Arbor Day is celebrated in Texas on the first Friday in November. In celebration of 14 years as a Tree City USA community, the City will be giving away free yearling trees at the Recreation Center parking lot on November 4, 2016 on a first come, first serve basis beginning at 8am. Limit is 2 per person.

Fall and winter are ideal tree-planting times as it gives roots a chance to settle in during the cooler months. Trees get a jump on the next growing season and are better equipped for the summer’s heat. This involves smart planting, plant trees you know you can water and maintain. This is an opportunity to plant drought-tolerant natives in your lawn or garden. Just remember, these future water-savers need some moisture while they establish. It’s especially important to keep an eye on them the first two years.

But dare we grab the shovel, given our drought conditions? Yes, if you can water properly, experts say. This is not as daunting as it may sound. All agree that a few gallons a week will keep a newly planted tree’s root ball moist. Although Duncanville homeowners are not currently under any stage of the water restrictions other communities are facing, a homeowner would find that even Stage 1 or 2 restrictions are more than adequate to keep one or two newly planted trees healthy and vigorous when watered correctly. According to the Texas Forest Service, a newly planted tree should be watered three times a week, depending on rain and drainage. With each watering, apply 5 gallons per inch of trunk diameter. For example, a tree with a 1-inch diameter trunk would get 5 gallons three times a week or 15 gallons a week. Weather and seasonal conditions should be considered as well in this equation.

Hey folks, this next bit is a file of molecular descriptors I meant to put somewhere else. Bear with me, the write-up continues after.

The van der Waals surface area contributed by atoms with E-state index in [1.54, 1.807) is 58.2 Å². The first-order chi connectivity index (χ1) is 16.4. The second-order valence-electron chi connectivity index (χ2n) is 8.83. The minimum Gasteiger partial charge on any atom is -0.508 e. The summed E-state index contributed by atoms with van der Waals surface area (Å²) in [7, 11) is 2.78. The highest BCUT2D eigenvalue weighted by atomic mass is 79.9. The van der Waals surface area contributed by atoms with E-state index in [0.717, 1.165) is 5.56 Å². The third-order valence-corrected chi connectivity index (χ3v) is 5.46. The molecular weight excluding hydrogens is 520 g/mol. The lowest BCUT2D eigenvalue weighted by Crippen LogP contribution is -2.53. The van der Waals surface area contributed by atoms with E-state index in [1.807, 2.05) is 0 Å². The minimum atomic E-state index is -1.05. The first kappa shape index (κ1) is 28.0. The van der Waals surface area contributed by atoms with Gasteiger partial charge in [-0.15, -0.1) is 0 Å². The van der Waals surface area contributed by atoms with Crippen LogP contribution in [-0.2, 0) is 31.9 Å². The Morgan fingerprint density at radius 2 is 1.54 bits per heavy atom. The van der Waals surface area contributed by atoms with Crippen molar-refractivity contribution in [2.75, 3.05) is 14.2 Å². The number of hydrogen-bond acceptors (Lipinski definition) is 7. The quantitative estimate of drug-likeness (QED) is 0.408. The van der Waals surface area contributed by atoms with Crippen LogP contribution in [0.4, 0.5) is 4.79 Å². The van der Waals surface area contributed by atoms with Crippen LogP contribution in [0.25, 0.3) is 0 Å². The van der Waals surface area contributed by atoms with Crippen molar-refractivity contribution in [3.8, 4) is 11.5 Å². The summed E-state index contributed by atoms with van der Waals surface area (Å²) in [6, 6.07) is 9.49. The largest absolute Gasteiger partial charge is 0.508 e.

Select trees that will adapt to the sunlight and soil conditions around your home. Consider the tree’s mature height and width so you can plant a safe distance from your home and utility lines. A shade tree that matures to 25 or more feet should be planted at least 20 feet from your home and utility lines. A tree that matures to 20 or less feet should be spaced at least 10 feet from the house and at least 5 feet from lines.

Following are some helpful tips to properly plant your new tree.



Dig a hole two to three times wider than the root ball and slightly shallower. The tree should be planted at or slightly above the original soil level. This is especially important in heavy clay soils to aid drainage.

Cut any circling roots along the outer edge of the root ball with pruning shears.

Pick the tree up from the bottom, not by the trunk, and place it in the hole. Hold while backfilling around the root ball with original soil from the hole. Tamp the soil lightly to eliminate air pockets. Break apart large clods before backfilling.

Remove any grass or weeds within a 3-foot-diameter circle around the tree and create a watering saucer.

Cover this bare area with 3 inches of mulch. Don’t pile mulch against the trunk.

Adequate water is essential at planting time. Place a hose at the base of the tree and allow water to slowly trickle until the soil is saturated.




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